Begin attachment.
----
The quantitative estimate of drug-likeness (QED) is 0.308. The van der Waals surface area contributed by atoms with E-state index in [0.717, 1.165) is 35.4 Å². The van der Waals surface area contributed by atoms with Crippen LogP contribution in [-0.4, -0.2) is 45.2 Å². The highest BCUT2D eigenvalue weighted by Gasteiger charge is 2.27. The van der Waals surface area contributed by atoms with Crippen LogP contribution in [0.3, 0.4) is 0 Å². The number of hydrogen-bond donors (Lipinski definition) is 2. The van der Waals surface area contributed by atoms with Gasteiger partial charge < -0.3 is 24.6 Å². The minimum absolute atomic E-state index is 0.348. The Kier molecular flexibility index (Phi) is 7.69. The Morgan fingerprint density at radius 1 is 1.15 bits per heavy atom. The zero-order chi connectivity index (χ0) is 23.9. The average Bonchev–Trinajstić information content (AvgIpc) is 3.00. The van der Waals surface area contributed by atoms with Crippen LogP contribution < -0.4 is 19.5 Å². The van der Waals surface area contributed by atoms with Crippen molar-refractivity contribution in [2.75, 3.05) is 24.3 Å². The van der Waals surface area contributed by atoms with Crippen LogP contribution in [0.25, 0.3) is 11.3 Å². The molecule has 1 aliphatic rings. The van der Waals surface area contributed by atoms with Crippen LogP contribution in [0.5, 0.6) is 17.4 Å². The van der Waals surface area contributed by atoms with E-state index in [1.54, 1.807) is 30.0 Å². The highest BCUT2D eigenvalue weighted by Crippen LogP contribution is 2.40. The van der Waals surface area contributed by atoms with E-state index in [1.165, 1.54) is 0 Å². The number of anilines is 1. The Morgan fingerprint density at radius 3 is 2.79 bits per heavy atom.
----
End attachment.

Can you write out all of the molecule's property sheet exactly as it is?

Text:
The quantitative estimate of drug-likeness (QED) is 0.308. The van der Waals surface area contributed by atoms with E-state index in [0.717, 1.165) is 35.4 Å². The van der Waals surface area contributed by atoms with Crippen LogP contribution in [-0.4, -0.2) is 45.2 Å². The highest BCUT2D eigenvalue weighted by Gasteiger charge is 2.27. The van der Waals surface area contributed by atoms with Crippen LogP contribution in [0.3, 0.4) is 0 Å². The number of hydrogen-bond donors (Lipinski definition) is 2. The van der Waals surface area contributed by atoms with Gasteiger partial charge < -0.3 is 24.6 Å². The minimum absolute atomic E-state index is 0.348. The Kier molecular flexibility index (Phi) is 7.69. The Morgan fingerprint density at radius 1 is 1.15 bits per heavy atom. The zero-order chi connectivity index (χ0) is 23.9. The average Bonchev–Trinajstić information content (AvgIpc) is 3.00. The van der Waals surface area contributed by atoms with Crippen LogP contribution < -0.4 is 19.5 Å². The van der Waals surface area contributed by atoms with Crippen molar-refractivity contribution in [2.75, 3.05) is 24.3 Å². The van der Waals surface area contributed by atoms with Crippen LogP contribution in [0.25, 0.3) is 11.3 Å². The molecule has 1 aliphatic rings. The van der Waals surface area contributed by atoms with Crippen LogP contribution in [0.5, 0.6) is 17.4 Å². The van der Waals surface area contributed by atoms with E-state index in [1.54, 1.807) is 30.0 Å². The highest BCUT2D eigenvalue weighted by Crippen LogP contribution is 2.40. The van der Waals surface area contributed by atoms with E-state index in [1.165, 1.54) is 0 Å². The number of anilines is 1. The Morgan fingerprint density at radius 3 is 2.79 bits per heavy atom.